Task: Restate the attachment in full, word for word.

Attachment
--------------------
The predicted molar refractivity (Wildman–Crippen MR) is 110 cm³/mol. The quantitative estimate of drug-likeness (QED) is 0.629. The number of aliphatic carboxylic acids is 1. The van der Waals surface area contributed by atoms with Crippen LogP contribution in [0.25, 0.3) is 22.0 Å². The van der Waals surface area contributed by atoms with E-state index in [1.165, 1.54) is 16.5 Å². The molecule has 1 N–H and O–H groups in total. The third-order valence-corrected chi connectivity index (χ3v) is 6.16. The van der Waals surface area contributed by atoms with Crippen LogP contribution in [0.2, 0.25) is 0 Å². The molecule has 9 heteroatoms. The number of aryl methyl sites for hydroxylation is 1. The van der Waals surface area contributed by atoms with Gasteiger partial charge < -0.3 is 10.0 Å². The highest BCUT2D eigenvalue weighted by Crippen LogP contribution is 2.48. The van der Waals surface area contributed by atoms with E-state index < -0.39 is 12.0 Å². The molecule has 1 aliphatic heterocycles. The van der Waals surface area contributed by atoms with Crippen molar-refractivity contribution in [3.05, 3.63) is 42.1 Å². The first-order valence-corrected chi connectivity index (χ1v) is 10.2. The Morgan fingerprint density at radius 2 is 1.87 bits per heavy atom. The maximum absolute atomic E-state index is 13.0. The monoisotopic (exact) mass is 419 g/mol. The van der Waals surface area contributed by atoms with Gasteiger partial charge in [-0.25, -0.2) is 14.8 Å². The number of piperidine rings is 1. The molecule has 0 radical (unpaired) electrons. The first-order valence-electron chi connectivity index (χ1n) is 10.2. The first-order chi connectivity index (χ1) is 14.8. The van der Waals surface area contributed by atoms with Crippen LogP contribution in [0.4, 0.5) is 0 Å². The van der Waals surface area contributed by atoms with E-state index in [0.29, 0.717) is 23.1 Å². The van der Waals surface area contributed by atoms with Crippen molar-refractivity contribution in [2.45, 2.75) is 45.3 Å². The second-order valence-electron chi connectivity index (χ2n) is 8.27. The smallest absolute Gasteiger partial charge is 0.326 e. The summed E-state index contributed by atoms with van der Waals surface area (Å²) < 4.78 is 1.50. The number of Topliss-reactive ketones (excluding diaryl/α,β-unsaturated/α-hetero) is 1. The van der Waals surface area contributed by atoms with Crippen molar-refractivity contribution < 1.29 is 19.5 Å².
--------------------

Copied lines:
The predicted molar refractivity (Wildman–Crippen MR) is 110 cm³/mol. The quantitative estimate of drug-likeness (QED) is 0.629. The number of aliphatic carboxylic acids is 1. The van der Waals surface area contributed by atoms with Crippen LogP contribution in [0.25, 0.3) is 22.0 Å². The van der Waals surface area contributed by atoms with E-state index in [1.165, 1.54) is 16.5 Å². The molecule has 1 N–H and O–H groups in total. The third-order valence-corrected chi connectivity index (χ3v) is 6.16. The van der Waals surface area contributed by atoms with Crippen LogP contribution in [0.2, 0.25) is 0 Å². The molecule has 9 heteroatoms. The number of aryl methyl sites for hydroxylation is 1. The van der Waals surface area contributed by atoms with Gasteiger partial charge < -0.3 is 10.0 Å². The highest BCUT2D eigenvalue weighted by Crippen LogP contribution is 2.48. The van der Waals surface area contributed by atoms with E-state index < -0.39 is 12.0 Å². The molecule has 1 aliphatic heterocycles. The van der Waals surface area contributed by atoms with Crippen molar-refractivity contribution in [3.05, 3.63) is 42.1 Å². The first-order valence-corrected chi connectivity index (χ1v) is 10.2. The Morgan fingerprint density at radius 2 is 1.87 bits per heavy atom. The maximum absolute atomic E-state index is 13.0. The monoisotopic (exact) mass is 419 g/mol. The van der Waals surface area contributed by atoms with Gasteiger partial charge in [-0.25, -0.2) is 14.8 Å². The number of piperidine rings is 1. The molecule has 0 radical (unpaired) electrons. The first-order valence-electron chi connectivity index (χ1n) is 10.2. The first-order chi connectivity index (χ1) is 14.8. The van der Waals surface area contributed by atoms with Crippen LogP contribution in [0.4, 0.5) is 0 Å². The van der Waals surface area contributed by atoms with E-state index in [0.29, 0.717) is 23.1 Å². The van der Waals surface area contributed by atoms with Crippen molar-refractivity contribution in [2.45, 2.75) is 45.3 Å². The second-order valence-electron chi connectivity index (χ2n) is 8.27. The smallest absolute Gasteiger partial charge is 0.326 e. The summed E-state index contributed by atoms with van der Waals surface area (Å²) < 4.78 is 1.50. The number of Topliss-reactive ketones (excluding diaryl/α,β-unsaturated/α-hetero) is 1. The van der Waals surface area contributed by atoms with Crippen molar-refractivity contribution < 1.29 is 19.5 Å².